1814-1853 - The Missionary Register [Sections relating to New Zealand.] - 1849 - Church Missionary Society, Northern District, p 405-406

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  1814-1853 - The Missionary Register [Sections relating to New Zealand.] - 1849 - Church Missionary Society, Northern District, p 405-406
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Church Missionary Society, Northern District.

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THIS is the most northern Station of the Society in New Zealand. It is situated in the valley of the river Awarao, on an offset of a chain of hills which runs toward the interior, about eight miles from the western coast. The valley is very fertile, and is capable of being made very productive. It is inhabited by the the tribe Rarawa.

The Kaitaia Station was commenced by the Rev. J. Matthews and Mr. W. G. Puckey in the spring of 1834. A road thirty-two miles long has been cut through the primitive forest to the Waimate; bridges over the river have been formed; a large Church, with a steeple of Kauri boards, has been constructed; the village--the houses with gardens in front--wears an English aspect; and a considerable portion of the fertile land around is under cultivation by the Natives, who have also sheep, and cattle, and horses.

We shall refer to the Reports and Journals of our Missionaries as exhibiting the aspect of the work at this Station.

General View.

The Rev J. Matthews writes, in a Letter dated April 13, 1848--

I am very thankful to say that our Natives are progressing in the good way. They are attentive to the Means of Grace, and live in peace. Our tribes in this respect have been wonderfully blessed. But it is nothing less than the faithful preaching of the Gospel, by ourselves and our Native Assistants, which has effected this good work, through the blessing of the Holy Spirit. Not unto us, unworthy sinners, but unto His Name be all the praise!

We add the testimony of Mr. Puckey, contained in a Letter dated May 8, 1848.

Our prospects, I am happy to say, are quite as bright as ever they were: the work of the Lord is surely prospering in

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our hands. Several Government people have visited us, and been much pleased with the School, and the appearance of every thing. I am sure they have returned with different feelings from those with which they came. Europeans say that they think the New Zealanders a very tame and inoffensive people. So they are; but they should have come to live among them thirty years ago, before the influence of the Gospel manifested itself. I remember to have been in bodily fear for a month at a time, and was not sure of my life for half an hour; but the case is vastly different now. The Saviour is loved by many hundreds; and God, I hope, who is a spirit, is worshipped in spirit and truth. The blessing of the Lord is resting upon our labours.

It gave me great pleasure to read what was said with regard to our own part of the island in connection with the affair of the "Osprey." 1 Many pleasing facts, in addition to those which were forwarded by us to you, could have been mentioned; but I have often thought it prudent to be very moderate when speaking of a pleasing point, and I am well aware that half has never been told. We have generally written in a strain calculated merely to shew that good has been done, and is still being done, but not to raise your expectations too high. We wish not to be high-minded, but fear. I will, however, mention one circumstance which took place while I was at the wreck. I was walking out after dark, with one or two of the lieutenants, when we were attracted by the sound of singing. We went to the spot from whence the sound proceeded, and found that a number of the Missionary Natives, perhaps about sixty, had assembled, and were having their Evening Prayers. They were singing the praises of their Redeemer, and some of the sailors, only a few yards off, were singing songs, some very vile. I blessed the Natives in my heart, and felt grieved for my poor deluded countrymen, who ought to shew a better example.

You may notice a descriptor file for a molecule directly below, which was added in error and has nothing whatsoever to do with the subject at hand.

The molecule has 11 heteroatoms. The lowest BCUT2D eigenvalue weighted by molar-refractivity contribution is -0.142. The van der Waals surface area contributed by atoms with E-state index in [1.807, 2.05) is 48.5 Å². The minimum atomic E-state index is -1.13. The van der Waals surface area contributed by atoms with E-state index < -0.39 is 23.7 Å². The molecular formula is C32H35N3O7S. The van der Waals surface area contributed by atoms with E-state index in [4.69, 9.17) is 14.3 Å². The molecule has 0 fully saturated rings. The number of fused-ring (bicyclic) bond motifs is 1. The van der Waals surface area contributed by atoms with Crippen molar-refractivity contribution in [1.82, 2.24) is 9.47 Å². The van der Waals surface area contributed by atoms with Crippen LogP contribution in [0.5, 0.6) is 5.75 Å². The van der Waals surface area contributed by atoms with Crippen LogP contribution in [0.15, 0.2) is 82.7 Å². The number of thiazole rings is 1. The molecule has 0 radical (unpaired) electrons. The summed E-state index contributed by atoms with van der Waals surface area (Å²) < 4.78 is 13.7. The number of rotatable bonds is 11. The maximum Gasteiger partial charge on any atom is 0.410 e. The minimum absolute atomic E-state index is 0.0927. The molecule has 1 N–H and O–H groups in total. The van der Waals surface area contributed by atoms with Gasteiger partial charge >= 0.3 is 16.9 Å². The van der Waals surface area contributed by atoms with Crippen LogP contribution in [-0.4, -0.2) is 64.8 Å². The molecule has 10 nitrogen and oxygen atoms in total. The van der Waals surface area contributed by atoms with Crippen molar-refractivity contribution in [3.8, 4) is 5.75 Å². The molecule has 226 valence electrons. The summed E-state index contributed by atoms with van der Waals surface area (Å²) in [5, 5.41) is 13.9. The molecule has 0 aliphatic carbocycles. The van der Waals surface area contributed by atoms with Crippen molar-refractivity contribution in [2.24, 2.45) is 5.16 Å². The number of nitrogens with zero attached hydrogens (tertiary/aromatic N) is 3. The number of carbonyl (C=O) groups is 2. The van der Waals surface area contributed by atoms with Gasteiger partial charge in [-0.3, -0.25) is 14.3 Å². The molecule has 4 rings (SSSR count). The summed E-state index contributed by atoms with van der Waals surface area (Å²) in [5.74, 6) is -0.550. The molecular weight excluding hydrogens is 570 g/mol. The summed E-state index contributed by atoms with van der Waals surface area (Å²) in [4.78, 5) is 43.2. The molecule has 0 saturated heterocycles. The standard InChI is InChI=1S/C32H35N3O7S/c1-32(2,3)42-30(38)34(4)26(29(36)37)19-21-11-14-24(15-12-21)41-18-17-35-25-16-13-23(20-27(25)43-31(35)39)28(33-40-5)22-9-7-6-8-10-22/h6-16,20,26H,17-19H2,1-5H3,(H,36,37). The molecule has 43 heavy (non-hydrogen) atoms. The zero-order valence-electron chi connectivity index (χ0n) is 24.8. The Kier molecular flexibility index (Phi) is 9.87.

Plan for the Instruction of Native Teachers.

Scattered, as the Natives in this district are, over a tract of country 80 miles long and 35 miles wide, our Missionaries find it impossible to give to each village that amount of personal effort, which, if circumstances permitted, it would be their wish to do. Under these circumstances, the Native Teachers are found to be invaluable co-operators, and to increase their efficiency an admirable system has been adopted, which is thus described by Mr. Puckey in the Letter to which we have just referred--

Almost every village has its respective teacher, and every Saturday that teacher is at this Station at nine o'clock, sometimes earlier. Many of the teachers have to come ten miles: some have horses, some have not. Every teacher returns with a printed Sermon, which is printed on the Friday previous. Two or sometimes three hours are employed on Saturday in explaining every particular minutely, so that, generally speaking, they are all well qualified for the Sunday's duties. Never have we omitted, since we have had the press, thus to improve the Saturday. I attribute the progress of our Natives, in a spiritual point of view, principally to the Sermons thus issued. The explanation has always been commenced and concluded with prayer. May our God still bless us, His unworthy ones, who are less than the least of all His servants in this land!

1   See p. 327 of our Volume for 1847.

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